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The British thermal unit (BTU) is a non-metric unit of energy, used in the United States and, to a certain extent, the UK. The SI unit is the joule (J), which is used by most other countries. A BTU is defined as the amount of heat required to raise the temperature of one pound avoirdupois of water by one degree Fahrenheit; specifying the temperature range over which this happens leads to a number of slightly different BTU values, varying over a range of about 0.5%:

Name Value (J) Notes
39F ≈ 1059.67 Uses the calorie value of water at its maximum density (39.1–39.2F)
Mean ≈ 1055.87 Uses a calorie averaged over the 32F to 212F range
IT ≡ 1055.05585262 The most widespread BTU, uses the International [Steam] Table (IT) calorie, itself defined for water at 14.5C (58.1F) by the Fifth International Conference on the Properties of Steam , held in London in July 1956.
59F ≡ 1054.804 Chiefly American. Uses the 15C calorie, itself defined as exactly 4185.5 J (Comit international 1950; PV, 1950, 22, 79-80)
60F ≈ 1054.68 Chiefly Canadian
63F ≈ 1054.6 Possibly apocryphal
ISO ≡ 1054.5 ISO 31 Quantities and units (?)
Thermochemical ≡ 1054.35026444 (Calculated from 9489.152 380 4 9) Uses the thermochemical calorie of exactly 4184 J


The BTU is often used to describe the heat value of fuels, or the heating and cooling capacity of a system (such as a barbecue grill).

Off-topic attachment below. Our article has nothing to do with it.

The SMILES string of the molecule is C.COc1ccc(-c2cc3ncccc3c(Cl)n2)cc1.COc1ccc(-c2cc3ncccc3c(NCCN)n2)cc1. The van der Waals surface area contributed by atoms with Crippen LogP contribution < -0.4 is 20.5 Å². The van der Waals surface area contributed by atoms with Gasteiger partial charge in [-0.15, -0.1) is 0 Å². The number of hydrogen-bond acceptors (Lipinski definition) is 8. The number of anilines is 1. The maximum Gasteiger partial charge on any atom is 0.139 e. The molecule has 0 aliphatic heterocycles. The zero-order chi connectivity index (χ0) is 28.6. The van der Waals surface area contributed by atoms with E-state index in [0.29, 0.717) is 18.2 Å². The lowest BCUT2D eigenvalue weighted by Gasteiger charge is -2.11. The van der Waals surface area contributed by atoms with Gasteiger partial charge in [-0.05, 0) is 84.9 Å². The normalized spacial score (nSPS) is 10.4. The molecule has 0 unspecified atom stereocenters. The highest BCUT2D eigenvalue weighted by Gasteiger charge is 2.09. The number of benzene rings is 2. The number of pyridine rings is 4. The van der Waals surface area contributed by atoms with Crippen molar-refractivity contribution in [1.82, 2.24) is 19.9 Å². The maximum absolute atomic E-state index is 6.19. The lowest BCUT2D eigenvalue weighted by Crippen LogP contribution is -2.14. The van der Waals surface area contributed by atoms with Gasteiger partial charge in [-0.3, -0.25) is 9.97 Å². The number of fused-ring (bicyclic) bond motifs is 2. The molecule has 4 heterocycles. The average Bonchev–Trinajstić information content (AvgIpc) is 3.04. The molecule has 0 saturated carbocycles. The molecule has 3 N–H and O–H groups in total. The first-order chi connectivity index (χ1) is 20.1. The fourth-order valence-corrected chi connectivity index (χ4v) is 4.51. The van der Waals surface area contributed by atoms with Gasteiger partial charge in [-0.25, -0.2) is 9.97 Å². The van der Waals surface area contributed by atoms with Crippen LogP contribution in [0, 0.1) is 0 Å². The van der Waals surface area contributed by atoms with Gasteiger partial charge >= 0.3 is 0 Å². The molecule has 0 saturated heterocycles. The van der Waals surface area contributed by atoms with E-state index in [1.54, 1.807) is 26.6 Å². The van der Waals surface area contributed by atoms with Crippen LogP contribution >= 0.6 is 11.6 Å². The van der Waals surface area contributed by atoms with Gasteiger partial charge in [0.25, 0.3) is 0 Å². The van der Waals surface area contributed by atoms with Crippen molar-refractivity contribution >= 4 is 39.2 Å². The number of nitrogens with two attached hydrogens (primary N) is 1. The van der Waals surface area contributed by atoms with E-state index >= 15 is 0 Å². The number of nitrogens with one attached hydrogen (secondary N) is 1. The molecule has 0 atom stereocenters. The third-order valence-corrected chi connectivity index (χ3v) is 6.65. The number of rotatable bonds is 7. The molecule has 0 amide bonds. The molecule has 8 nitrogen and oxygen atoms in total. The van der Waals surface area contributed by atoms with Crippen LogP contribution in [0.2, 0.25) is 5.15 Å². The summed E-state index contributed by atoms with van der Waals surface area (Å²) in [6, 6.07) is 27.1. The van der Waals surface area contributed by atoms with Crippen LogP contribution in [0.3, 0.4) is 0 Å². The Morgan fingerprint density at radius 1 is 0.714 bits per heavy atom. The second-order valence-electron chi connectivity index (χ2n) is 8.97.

One BTU is approximately:

The BTU/hour (BTU per hour) is the unit of power most commonly associated with the BTU.

  • 1 horsepower is approximately 2500 BTU/hour
  • 1 Watt is approximately 3.4 BTU/hour
  • 1000 BTU/hour is approximately 290 W

A unit called the quad (short for quadrillion) is defined as 1015 BTUs, which is about 1.0551018 joules, and the therm is defined in the United States and European Union as 100,000 BTU – but the U.S. uses the BTU59F whilst the E.C. uses the BTUIT.


The BTU should not be confused with the Board of Trade Unit (B.O.T.U.), which is a much larger quantity of energy.


See also





  Results from FactBites:
 
British thermal unit - Wikipedia, the free encyclopedia (322 words)
The British thermal unit (BTU or Btu) is a non-metric unit of energy, used in the United States and, to a lesser extent, the UK (where it is generally only used for heating systems).
A BTU is defined as the amount of heat required to raise the temperature of one pound avoirdupois of water by one degree Fahrenheit; specifying the temperature range over which this happens leads to a number of slightly different BTU values, varying over a range of about 0.5%:
The BTU is often used to describe the heat value of fuels, or the heating and cooling power of a system (such as a barbecue grill).
BTU - Basic Transmission Unit, British Thermal Unit (871 words)
One BTU is the amount of heat required to raise the temperature of one pound of water one degree Fahrenheit.
One Btu is the amount of heat needed to raise the temperature of one pound of water 1°F. To get a rough idea of how much heat energy this is, the heat given off by burning one wooden kitchen match is approximately one Btu.
Specifically, one BTU is the amount of energy required to raise the temperature of one pound of water one degree Fahrenheit.
  More results at FactBites »

 
 

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